Croatian Prime Minister Zoran Milanovic delivers a speech during the opening session of the World Climate Change Conference 2015 (COP21) at Le Bourget, near Paris, France, November 30, 2015. REUTERS/Christian Hartmann(reuters_tickers)
By Igor Ilic
ZAGREB (Reuters) - The top two contenders in Croatia's general election battled on Friday over who would be best placed to cut taxes and boost growth, in a televised debate that put the economy at the forefront of a ballot that might not end a political deadlock.
Croatians vote on Sept. 11 for the second time in less than a year. Zagreb needs decisive reforms to fix its fragile public finances, improve the investment climate and spur growth and reduce public debt standing at 86 percent of GDP.
"There will be no new taxes. A reduced tax burden will be compensated by stronger growth while being careful not to threaten financial stability," said Zoran Milanovic, leader of Croatia's biggest opposition party the Social Democrats (SDP).
The conservative HDZ party's income tax cut promises were going too far and would take much-needed money away from municipal authorities, he said, adding: "Those who plan such a high non-taxable level on salaries simply don't know how the budget is structured and planned."
HDZ new leader Andrej Plenkovic retorted that his party planned a much-needed overhaul of the tax system.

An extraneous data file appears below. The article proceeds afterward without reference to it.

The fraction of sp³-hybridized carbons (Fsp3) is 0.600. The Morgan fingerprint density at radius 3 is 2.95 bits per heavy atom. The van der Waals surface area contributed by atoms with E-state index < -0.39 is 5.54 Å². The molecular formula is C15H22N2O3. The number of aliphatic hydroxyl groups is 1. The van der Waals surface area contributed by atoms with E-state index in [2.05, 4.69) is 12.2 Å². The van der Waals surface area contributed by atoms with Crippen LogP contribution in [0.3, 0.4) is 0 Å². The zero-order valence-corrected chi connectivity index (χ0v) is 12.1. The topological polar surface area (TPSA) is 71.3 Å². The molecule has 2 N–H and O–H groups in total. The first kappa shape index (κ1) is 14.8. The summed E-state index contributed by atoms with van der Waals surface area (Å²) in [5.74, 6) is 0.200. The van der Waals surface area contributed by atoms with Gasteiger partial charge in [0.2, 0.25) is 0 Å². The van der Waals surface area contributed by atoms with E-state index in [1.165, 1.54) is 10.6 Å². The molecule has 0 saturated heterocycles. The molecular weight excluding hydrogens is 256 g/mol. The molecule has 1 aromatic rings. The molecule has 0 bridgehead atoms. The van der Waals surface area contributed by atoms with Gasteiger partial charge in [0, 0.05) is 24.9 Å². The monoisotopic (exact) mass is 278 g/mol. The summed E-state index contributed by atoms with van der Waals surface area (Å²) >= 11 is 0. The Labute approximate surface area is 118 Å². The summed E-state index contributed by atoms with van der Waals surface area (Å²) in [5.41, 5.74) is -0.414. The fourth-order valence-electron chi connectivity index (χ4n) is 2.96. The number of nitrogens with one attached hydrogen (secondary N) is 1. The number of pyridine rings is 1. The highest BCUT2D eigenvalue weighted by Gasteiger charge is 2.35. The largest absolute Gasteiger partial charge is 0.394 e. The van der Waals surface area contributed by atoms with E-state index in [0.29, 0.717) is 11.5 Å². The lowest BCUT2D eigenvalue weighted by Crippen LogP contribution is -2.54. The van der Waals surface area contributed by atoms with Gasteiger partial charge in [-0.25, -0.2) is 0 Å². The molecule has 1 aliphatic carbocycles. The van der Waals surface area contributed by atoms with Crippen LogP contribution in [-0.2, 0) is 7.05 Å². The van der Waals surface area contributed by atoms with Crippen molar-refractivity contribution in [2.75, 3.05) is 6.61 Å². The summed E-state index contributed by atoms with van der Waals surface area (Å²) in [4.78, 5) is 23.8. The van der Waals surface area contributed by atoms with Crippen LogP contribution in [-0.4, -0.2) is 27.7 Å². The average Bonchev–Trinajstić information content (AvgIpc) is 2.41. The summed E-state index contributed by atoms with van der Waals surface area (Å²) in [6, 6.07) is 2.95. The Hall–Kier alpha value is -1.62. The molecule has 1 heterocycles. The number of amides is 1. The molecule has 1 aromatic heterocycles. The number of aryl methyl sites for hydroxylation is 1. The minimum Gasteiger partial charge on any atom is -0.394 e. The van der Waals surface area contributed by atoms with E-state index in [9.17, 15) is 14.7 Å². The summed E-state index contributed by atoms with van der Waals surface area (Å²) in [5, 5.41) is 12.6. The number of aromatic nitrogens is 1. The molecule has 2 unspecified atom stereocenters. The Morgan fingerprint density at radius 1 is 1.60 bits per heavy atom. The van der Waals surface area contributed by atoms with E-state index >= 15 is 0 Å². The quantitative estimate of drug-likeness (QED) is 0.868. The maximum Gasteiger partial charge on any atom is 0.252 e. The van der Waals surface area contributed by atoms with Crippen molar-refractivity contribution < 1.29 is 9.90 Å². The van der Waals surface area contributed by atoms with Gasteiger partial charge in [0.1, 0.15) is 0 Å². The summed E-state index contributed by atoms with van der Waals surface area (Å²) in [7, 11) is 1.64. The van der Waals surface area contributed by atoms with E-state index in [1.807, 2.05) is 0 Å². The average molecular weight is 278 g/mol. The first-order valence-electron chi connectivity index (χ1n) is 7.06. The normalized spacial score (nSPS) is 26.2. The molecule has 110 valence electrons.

"We aim for a thorough and balanced tax reform that would enable citizens to spend more and would ease the burden on businesses," he said.
The election comes as Croatia, one of the weakest European Union economies, is still hauling itself out of six years of recession between 2009 to 2014.
Next year is particularly challenging financially, as Croatia will need almost 30 billion kuna (£3.4 billion) just for refinancing bonds and interest payments.
Milanovic, who was prime minister from 2011 until elections last year and Plenkovic, whose party won in November and then ruled a fragile coalition for only five months, both promised to lower the tax burden for citizens and businesses.
Milanovic said his party wanted talks with Hungary's energy group MOL on regaining control over Croatia's energy firm INA. MOL and Zagreb share ownership over INA, but have been at odds for years over management rights and investment policy.
According to an opinion poll, conducted earlier this month, an SDP-led coalition with three smaller parties is ahead with the support of 34.4 percent of voters, while the HDZ was backed by 26.4 percent of voters.
A large number of undecided voters will be key, however, analysts said. If Croatia gets another hung parliament, as many expect, opinion polls say the likely kingmaker would once again be the reformist Most party, or Bridge, which now has the support of about 10 percent of voters.
Most, which plays on dissatisfaction with the top parties, was part of a centre-right coalition with the HDZ that collapsed in June due to a row between key coalition leaders.
(Editing by Ingrid Melander and Tom Brown)